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Information on Long Distance Rothbart Proprioceptive Therapy:
Video – Long Distance Therapy For Chronic Pain
Long Distance Therapy Increases Options For Chronic Pain Patients
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Profile Of A Typical Candidate For Therapy
Why A Consultation With Dr. Rothbart Is Different Than With Other Doctors
Let’s start with the basics: The human foot contains 3 arches, 20 muscles, 24 ligaments, 26 bones (your two feet together contain one fourth of all the bones in your body!), 33 joints and 7,800 nerves.
Going a bit deeper, we find that this exceedingly complex structure comes in many shapes, types and sizes – kind of like pets and potato chips. Some foot structures are pathogenic (disease producing), others are not.
If you are suffering with foot problems and/or chronic muscle and joint pain, it’s a smart move to learn more about your own two feet. Doing so may unlock the key to eliminating your pain for good.
To help you get started, below are some common foot structures – some are pathogenic, others are not. Maybe one of these is yours:
Egyptian Foot – The Egyptian Foot tends to be a narrow foot. It has a longer big toe and the rest of the toes taper down from longest to shortest. It is the most functional of all the foot structures. However because of the long big toe, you must be careful in your choice of shoes.
Structural Flat Foot – The Structural Flat Foot, though flat as a pancake, does not cause chronic pain. It may not be pretty, but it’s stable and functional.
Greek Foot – Also known as Morton’s Foot – The Greek Foot has a second toe longer than all the other toes. Often there’s a big space between the big toe and the second toe. This foot structure has a tendency to be unstable and people with this structure tend to have foot problems.
Peasant Foot – The Peasant Foot (also called a Giselle Foot) has at least three toes, which are similar in length and tend to be short and stubby. This is a very stable, functional foot and ideal for ballerinas on point.
Simian Foot – The Simian Foot has a big toe that is shifted towards the little toe. This foot structure can also have qualities of other foot structures (For example, this photo also shows a second toe longer than the other toes; which is characteristic of the Greek Foot). If you have a Simian Foot, it’s easy to get a bunion, so it’s prudent to stay away from narrow and pointed toe shoes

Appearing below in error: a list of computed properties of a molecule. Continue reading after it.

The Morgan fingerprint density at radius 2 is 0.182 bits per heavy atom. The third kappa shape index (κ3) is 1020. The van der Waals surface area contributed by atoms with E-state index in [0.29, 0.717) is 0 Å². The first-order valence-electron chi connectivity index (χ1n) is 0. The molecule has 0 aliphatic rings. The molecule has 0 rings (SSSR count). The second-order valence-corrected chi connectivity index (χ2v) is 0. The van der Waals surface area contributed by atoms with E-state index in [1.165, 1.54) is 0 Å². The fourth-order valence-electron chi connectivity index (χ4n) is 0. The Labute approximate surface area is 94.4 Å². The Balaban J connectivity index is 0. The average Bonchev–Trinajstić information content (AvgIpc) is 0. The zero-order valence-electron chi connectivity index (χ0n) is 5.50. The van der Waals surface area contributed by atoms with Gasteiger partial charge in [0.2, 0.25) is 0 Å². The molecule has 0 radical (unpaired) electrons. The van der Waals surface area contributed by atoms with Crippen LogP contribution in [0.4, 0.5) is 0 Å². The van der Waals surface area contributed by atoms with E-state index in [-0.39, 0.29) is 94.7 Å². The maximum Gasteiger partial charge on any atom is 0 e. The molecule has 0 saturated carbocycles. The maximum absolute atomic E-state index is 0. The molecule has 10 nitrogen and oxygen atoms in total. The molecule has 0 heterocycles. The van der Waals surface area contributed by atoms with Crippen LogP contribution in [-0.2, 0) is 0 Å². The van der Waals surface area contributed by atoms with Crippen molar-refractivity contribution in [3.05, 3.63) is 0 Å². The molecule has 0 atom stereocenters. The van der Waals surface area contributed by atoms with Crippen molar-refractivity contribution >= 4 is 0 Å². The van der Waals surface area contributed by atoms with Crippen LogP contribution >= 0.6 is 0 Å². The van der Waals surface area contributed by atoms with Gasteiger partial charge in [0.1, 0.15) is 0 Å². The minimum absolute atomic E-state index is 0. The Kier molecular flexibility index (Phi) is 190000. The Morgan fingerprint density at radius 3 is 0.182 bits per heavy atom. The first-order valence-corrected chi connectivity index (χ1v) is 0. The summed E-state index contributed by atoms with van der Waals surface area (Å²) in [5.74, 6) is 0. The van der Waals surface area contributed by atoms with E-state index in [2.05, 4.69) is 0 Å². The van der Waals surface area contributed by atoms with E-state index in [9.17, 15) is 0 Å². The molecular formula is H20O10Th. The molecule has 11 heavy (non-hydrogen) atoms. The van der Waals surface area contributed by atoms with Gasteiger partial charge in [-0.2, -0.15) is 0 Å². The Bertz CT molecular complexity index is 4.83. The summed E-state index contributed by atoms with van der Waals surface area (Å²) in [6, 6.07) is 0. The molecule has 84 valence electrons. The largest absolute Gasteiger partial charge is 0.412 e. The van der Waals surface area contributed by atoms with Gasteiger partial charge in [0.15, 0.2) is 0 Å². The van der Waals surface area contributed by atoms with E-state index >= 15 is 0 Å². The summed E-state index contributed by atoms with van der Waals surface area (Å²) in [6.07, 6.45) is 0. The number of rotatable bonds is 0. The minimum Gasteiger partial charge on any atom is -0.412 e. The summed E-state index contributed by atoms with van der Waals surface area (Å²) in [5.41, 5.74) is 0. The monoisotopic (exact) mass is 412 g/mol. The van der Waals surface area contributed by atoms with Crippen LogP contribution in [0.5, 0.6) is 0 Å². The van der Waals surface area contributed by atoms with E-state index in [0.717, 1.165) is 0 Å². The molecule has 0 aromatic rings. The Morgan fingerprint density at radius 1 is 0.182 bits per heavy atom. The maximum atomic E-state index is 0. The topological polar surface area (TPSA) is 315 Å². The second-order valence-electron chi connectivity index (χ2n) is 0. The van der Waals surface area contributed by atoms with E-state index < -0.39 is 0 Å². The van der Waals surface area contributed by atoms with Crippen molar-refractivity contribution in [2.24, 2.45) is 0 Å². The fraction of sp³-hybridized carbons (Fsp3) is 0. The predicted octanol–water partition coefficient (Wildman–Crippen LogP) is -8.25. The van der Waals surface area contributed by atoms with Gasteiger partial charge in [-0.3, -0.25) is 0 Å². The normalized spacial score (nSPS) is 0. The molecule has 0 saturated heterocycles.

You’ve probably seen (or at least heard of) most of the foot structures above and maybe you’ve identified your own feet with one of them. But, maybe you haven’t. You may, instead, have another foot structure which is, indeed, pathogenic:
The Rothbarts Foot is found in the vast majority of the world population. I, too, have this foot structure. And the Rothbarts Foot can cause chronic muscle and joint pain; not only in the feet, but in the entire body.
If you’re a chronic pain sufferer (and you probably are if you are reading this website), learning about the Rothbarts Foot may change the way that you see your feet and help you find the correct treatment to alleviate your suffering.
To find out if you may have a Rothbarts Foot, take the Rothbarts Foot Questionnaire.
For information about the therapy which effectively treats the Rothbarts Foot, go to: What Is Rothbart Proprioceptive Therapy.
As you learn more about my innovative therapy, you may find that addressing and effectively treating your foot structure may be the missing link to ending your long time battle with unrelenting muscle and joint pain.
If you would like to contact me regarding an appointment to resolve your pain, click here
Professor/Dr Brian A Rothbart
Chronic Pain Elimination Specialist
Discovered the Rothbarts Foot and PreClinical Clubfoot Deformity
Developer of Rothbart Proprioceptive Therapy
Inventor and Designer of Rothbart Proprioceptive Insoles
Founder of the International Academy RPT
Author of Forever Free From Chronic Pain and The Foots Connection to Chronic Pain